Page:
An effective training schedule isn’t made up of runs alone. If you want to improve both your fitness and your race times, it’s essential to think about what you’re putting into your stomach.
By eating the right foods at the right times, “your body will recover and be able to perform the way you want it to,” says Lauren Antonucci, R.D., a board-certified specialist in sports nutrition and director of Nutrition Energy. “Plus, you’ll reduce your chance of injury and illness."
Here’s how to fuel up before and after your training runs to maximize results.
Before: For a morning jog of no longer than 30 or 45 minutes at a relaxed pace—that is, one you could talk through—a glass of water might be all you need ahead of time, provided you had a decent dinner the night before. But if last night’s meal wasn’t filling, or if you ate it early, downing a banana will replace glycogen stores in your muscles to stave off sluggishness. If you’re heading out in the afternoon, have a snack with about 50 grams of carbs in it—like a granola bar—an hour or two beforehand, suggests Monique Ryan, R.D., author of Sports Nutrition for Endurance Athletes.
After: There’s no need to take in calories immediately, but try to eat a snack or your next meal within an hour or two. Skipping a solid post-run meal could lead to lethargy or sugar cravings later in the day—or down the road, even sickness or injury. It's also a good idea to get some fiber and some protein to continue helping your muscles rebuild from prior hard training days.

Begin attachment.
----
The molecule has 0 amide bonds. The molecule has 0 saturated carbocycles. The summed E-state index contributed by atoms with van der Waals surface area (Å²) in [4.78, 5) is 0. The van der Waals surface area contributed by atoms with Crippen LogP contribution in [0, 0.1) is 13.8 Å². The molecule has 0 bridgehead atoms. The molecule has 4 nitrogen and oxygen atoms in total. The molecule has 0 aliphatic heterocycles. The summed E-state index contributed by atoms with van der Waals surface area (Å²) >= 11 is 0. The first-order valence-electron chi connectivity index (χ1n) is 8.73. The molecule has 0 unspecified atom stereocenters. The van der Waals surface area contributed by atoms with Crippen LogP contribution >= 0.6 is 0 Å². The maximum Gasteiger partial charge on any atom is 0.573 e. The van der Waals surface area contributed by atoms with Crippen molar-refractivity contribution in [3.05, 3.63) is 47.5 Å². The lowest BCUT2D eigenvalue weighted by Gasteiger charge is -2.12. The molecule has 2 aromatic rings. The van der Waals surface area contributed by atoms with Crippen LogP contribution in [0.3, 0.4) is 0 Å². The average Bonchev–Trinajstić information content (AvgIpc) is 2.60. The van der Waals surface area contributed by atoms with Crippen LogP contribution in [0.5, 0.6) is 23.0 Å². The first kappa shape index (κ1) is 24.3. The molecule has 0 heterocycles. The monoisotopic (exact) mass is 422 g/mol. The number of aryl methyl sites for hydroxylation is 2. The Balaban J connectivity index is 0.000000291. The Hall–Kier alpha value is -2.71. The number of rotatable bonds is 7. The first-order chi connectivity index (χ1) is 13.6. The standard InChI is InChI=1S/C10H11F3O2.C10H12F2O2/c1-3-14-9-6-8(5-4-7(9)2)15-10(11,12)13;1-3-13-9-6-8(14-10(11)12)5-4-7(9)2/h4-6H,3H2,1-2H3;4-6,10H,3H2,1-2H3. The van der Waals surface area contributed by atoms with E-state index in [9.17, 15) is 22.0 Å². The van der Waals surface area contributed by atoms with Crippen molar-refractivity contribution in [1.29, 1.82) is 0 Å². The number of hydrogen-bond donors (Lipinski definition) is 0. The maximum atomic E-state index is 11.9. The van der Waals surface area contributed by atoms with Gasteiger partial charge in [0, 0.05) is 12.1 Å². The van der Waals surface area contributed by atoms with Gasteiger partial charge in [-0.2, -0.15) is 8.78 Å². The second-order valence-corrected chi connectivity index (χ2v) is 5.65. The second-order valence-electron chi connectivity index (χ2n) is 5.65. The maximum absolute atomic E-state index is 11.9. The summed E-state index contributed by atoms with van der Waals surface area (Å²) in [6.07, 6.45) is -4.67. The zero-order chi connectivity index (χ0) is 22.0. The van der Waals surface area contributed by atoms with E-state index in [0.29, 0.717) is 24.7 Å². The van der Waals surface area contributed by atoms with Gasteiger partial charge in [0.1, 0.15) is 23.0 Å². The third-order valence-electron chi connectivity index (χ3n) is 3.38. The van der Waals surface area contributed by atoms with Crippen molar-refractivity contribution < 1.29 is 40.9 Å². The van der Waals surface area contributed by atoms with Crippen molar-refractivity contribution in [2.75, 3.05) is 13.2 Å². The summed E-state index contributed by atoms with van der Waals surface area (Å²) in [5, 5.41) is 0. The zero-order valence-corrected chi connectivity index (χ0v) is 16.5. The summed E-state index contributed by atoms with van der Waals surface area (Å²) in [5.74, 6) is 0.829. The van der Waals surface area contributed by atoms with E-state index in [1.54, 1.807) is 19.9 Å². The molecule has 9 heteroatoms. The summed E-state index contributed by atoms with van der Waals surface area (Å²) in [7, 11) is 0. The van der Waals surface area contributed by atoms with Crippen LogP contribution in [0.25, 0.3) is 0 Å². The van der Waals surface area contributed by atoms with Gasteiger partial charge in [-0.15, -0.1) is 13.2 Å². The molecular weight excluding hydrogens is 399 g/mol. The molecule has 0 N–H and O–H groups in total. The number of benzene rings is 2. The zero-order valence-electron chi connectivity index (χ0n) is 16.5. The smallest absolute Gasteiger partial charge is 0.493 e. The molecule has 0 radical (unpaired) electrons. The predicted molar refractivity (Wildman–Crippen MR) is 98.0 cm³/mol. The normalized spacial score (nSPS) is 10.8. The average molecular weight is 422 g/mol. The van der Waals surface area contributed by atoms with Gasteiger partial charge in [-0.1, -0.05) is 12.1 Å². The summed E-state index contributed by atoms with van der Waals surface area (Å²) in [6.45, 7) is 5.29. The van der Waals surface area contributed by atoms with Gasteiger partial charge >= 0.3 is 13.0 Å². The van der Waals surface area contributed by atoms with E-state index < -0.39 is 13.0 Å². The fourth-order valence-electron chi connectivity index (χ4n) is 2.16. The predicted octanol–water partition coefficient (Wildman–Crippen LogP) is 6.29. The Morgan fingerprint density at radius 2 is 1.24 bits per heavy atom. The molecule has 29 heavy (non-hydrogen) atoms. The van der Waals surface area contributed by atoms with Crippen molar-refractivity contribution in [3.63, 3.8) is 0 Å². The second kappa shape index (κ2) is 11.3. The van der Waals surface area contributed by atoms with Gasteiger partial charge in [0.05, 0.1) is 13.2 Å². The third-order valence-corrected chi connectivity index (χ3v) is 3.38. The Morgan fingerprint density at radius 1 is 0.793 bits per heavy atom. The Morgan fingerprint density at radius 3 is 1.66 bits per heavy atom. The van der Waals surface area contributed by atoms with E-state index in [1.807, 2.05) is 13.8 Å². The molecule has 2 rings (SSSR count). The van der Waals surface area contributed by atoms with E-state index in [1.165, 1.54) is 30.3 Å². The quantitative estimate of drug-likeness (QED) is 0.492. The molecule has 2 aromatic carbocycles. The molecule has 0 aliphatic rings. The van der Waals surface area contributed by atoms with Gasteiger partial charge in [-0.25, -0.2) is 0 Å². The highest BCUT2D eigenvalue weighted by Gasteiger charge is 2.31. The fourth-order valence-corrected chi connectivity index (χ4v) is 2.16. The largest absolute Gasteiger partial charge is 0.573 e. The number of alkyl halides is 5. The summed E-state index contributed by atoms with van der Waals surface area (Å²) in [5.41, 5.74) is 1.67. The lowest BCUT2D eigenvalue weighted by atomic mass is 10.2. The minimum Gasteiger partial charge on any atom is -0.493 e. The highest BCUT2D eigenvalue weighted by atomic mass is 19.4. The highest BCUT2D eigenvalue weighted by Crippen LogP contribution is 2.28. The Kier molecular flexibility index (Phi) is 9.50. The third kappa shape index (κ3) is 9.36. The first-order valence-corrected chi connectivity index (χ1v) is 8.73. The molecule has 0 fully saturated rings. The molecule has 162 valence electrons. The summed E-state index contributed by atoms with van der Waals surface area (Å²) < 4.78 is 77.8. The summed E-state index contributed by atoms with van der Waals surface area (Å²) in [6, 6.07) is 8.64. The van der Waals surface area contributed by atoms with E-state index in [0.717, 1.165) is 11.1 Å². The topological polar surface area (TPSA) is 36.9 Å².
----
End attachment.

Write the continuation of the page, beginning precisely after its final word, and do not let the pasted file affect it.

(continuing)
Before: It doesn’t matter whether you’re tackling hill repeats or a fartlek—any kind of speed work will zap your energy stores, so some pre-run chow is a must. “This is not the time to skimp on calories,” says Antonucci, who advises taking in 200 to 400 calories (depending on your size and how long before the run you’re snacking) of easily digestible carbs, such as toast with jelly. And Ryan suggests replenishing your fast-twitch muscles with a sports drink or gels between intervals. It’s been shown to improve performance up through the last rep.
After: Unlike with those easy runs, you’ve got no time to waste after speed work. “It’s absolutely crucial to eat something within 30 minutes,” says Antonucci, to supply your muscles with fluid, carbs and some protein. Aim for a 4-to-1 ratio of carbs to protein (ultra-easy source: chocolate milk) to best aid recovery.
Long Training Runs
Before: It’s most beneficial to eat a full meal three or four hours before you head out to slog through many miles. But “there’s ideal, and then there’s practical,” Antonucci says. If the idea of setting your alarm for 3 AM sounds, well, insane, just have that meal an hour or two ahead of the run. But adjust the menu if breakfast gets close to the outing: Go for something easily digestible, like a banana with peanut butter and a high-calorie sports drink. “Even more important,” says Ryan, “is to have a good hydration and fueling plan for the run.” Try to take in between 150 and 300 calories per hour during extra-long bouts—with gels, sports drinks, or whatever snack that you can carry and your body can handle.
After: As with speed work, make sure to eat within half an hour of your finish. Go for 200 to 300 calories and try to include an avocado or walnuts, which have been shown to reduce inflammation caused by all that pounding the pavement. Then sit down to a bigger meal a few hours later and continue snacking every two hours or so for the rest of the day, suggests Ryan: “Your muscles can’t bounce back from one feeding; eating more often jump-starts recovery.”